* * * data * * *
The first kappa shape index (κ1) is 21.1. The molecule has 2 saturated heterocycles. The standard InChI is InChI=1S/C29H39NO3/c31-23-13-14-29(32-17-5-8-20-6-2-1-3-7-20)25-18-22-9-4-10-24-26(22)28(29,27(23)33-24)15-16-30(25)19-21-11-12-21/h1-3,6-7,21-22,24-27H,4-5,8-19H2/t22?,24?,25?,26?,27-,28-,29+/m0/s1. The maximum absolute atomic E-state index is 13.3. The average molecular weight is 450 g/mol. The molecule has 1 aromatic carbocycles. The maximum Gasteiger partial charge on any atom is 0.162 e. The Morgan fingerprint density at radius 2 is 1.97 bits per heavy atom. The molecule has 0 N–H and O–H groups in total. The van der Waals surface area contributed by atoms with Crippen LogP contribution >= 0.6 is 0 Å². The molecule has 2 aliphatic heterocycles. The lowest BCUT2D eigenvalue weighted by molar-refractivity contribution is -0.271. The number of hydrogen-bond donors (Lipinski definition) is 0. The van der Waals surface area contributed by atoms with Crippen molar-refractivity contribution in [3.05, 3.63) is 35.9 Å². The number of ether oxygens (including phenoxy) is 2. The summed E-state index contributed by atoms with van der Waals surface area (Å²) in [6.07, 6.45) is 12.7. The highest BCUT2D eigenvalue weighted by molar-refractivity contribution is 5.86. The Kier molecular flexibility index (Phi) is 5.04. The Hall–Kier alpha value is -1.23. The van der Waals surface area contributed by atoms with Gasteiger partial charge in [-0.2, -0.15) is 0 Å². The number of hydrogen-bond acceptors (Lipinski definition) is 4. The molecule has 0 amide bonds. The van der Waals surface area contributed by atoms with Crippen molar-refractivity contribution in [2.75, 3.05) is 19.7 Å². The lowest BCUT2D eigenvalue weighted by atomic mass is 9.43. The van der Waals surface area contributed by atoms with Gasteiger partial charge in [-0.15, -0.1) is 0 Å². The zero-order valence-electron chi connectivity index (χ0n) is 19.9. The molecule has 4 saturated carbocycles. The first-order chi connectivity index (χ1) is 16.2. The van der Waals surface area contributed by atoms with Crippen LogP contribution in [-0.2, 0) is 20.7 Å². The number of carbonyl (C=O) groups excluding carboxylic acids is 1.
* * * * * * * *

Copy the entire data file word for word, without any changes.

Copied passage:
The first kappa shape index (κ1) is 21.1. The molecule has 2 saturated heterocycles. The standard InChI is InChI=1S/C29H39NO3/c31-23-13-14-29(32-17-5-8-20-6-2-1-3-7-20)25-18-22-9-4-10-24-26(22)28(29,27(23)33-24)15-16-30(25)19-21-11-12-21/h1-3,6-7,21-22,24-27H,4-5,8-19H2/t22?,24?,25?,26?,27-,28-,29+/m0/s1. The maximum absolute atomic E-state index is 13.3. The average molecular weight is 450 g/mol. The molecule has 1 aromatic carbocycles. The maximum Gasteiger partial charge on any atom is 0.162 e. The Morgan fingerprint density at radius 2 is 1.97 bits per heavy atom. The molecule has 0 N–H and O–H groups in total. The van der Waals surface area contributed by atoms with Crippen LogP contribution >= 0.6 is 0 Å². The molecule has 2 aliphatic heterocycles. The lowest BCUT2D eigenvalue weighted by molar-refractivity contribution is -0.271. The number of hydrogen-bond donors (Lipinski definition) is 0. The van der Waals surface area contributed by atoms with Crippen molar-refractivity contribution in [3.05, 3.63) is 35.9 Å². The number of ether oxygens (including phenoxy) is 2. The summed E-state index contributed by atoms with van der Waals surface area (Å²) in [6.07, 6.45) is 12.7. The highest BCUT2D eigenvalue weighted by molar-refractivity contribution is 5.86. The Kier molecular flexibility index (Phi) is 5.04. The Hall–Kier alpha value is -1.23. The van der Waals surface area contributed by atoms with Gasteiger partial charge in [-0.2, -0.15) is 0 Å². The number of hydrogen-bond acceptors (Lipinski definition) is 4. The molecule has 0 amide bonds. The van der Waals surface area contributed by atoms with Crippen molar-refractivity contribution in [2.75, 3.05) is 19.7 Å². The lowest BCUT2D eigenvalue weighted by atomic mass is 9.43. The van der Waals surface area contributed by atoms with Gasteiger partial charge in [-0.15, -0.1) is 0 Å². The zero-order valence-electron chi connectivity index (χ0n) is 19.9. The molecule has 4 saturated carbocycles. The first-order chi connectivity index (χ1) is 16.2. The van der Waals surface area contributed by atoms with Crippen LogP contribution in [-0.2, 0) is 20.7 Å². The number of carbonyl (C=O) groups excluding carboxylic acids is 1.